Rock Pigeons possess a modified region on their outermost primary feathers (P10) that flutters to produce tones during high-powered downstrokes. This morphology may be evolved to communicate alarm to flockmates during take-off. 

In spite of being the narrowest of all the Rock Pigeon's flight feathers, barbs in a particular region of P10 are the longer than those found on any other feather. Here, barb lengths are compared between P10 (left) and P9 (right) at different points along the length of the feather (20%-80% of its total length). Around 60% of its length (circled and magnified), barbs are extra long and curved at their tips (magnified circle; indicated in red). This creates a region of lower stiffness that readily flutters above certain velocities during downstroke (see supplemental video 1 below). This flutter is required for normal sound production in take-off.

Supplemental Video 1

To evaluate an individual feather's ability to sufficiently replicate the tones produced during flight, we spun P9 and P10 feathers at average and peak down-stroke velocities, emulating flapping flight. P10 feathers do not flutter or produce tones at the average angular velocity of downstroke (38.1 rad s-1). (Filmed at 3000 frames per second; audio played-back real time; video on loop). P10 feathers begin to flutter and produce tones at or slightly above the peak angular velocity of downstroke (53.9-60.3 rad s-1). (Filmed at 3000 frames per second; audio played-back real time; tone frequency of 500Hz; video on loop). P9 feathers never produced tones.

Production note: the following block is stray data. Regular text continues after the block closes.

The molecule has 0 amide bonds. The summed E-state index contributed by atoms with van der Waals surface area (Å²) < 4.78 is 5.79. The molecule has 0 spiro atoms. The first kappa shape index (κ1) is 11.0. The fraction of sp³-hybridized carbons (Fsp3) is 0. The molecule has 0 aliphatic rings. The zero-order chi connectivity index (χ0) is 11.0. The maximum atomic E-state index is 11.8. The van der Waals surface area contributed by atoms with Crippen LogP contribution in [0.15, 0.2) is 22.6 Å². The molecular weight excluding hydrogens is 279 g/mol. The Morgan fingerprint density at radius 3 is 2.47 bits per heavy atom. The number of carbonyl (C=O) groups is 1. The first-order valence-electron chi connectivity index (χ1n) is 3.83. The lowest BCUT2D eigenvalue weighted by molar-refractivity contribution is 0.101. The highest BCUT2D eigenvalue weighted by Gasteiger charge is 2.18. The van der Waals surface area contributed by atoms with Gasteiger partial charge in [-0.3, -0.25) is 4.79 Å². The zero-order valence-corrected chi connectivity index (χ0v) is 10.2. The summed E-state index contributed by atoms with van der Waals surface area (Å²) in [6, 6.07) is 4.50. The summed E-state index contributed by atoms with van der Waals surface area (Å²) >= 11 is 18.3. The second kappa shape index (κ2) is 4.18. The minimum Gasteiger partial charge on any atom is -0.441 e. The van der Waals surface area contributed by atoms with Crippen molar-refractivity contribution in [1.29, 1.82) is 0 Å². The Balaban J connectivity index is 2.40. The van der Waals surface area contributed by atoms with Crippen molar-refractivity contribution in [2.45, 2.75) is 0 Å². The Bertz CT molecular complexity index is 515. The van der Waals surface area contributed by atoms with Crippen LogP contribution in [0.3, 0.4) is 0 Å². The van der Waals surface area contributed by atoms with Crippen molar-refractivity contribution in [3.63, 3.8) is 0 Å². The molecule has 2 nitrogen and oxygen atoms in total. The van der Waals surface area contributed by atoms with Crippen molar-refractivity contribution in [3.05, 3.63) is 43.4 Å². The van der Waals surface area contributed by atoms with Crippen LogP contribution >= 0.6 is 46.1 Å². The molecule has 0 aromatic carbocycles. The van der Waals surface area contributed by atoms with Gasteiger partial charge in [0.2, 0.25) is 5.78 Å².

Supplemental Video 2

P10 in a wind tunnel where flow velocities mimic the average wing-tip velocity of downstroke (11.4 m s-1) and peak wing-tip velocity of downstroke (16.2 m s-1) both before and after the application of an aerosol fixative. Flutter occurs primarily in the region of P10 identified in our morphological investigations (see text) between 50 and 70% of the inner vane length. The feather tip is just out of view in the bottom left corner of each video. Video recorded at 6000 fps in four conditions: 11.4 m s-1 without hairspray (no flutter; no tones); 16.2 m s-1 without hairspray (flutter and tones!); 11.4 m s-1 with hairspray (no flutter; no tones); 16.2 m s-1 with hairspray (no flutter; no tones).

  • Supplemental Audio1
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  • Rock Pigeon Pre- and Post Manipulation Flights
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Supplemental Audio 1 (Audio corresponds to Figure 5 of the text). Red highlighted region notes the presence of tonal elements in wing sounds prior to manipulation and the absence of tonal elements after manipulation. Tonal elements in A have a fundamental frequency around 0.65 kHz and up to five harmonics. Vertical, broadband sounds are wing claps in both A and B. In B, the 4.5 kHz tonal sound between 22.7 and 22.9s is a House Sparrow (Passer domesticus) call, not a tonal element of Rock Pigeon wing sounds. Hann window size = 1300 samples; 2048-sample FFT frequency grid.

© 2019 Robert Niese
 

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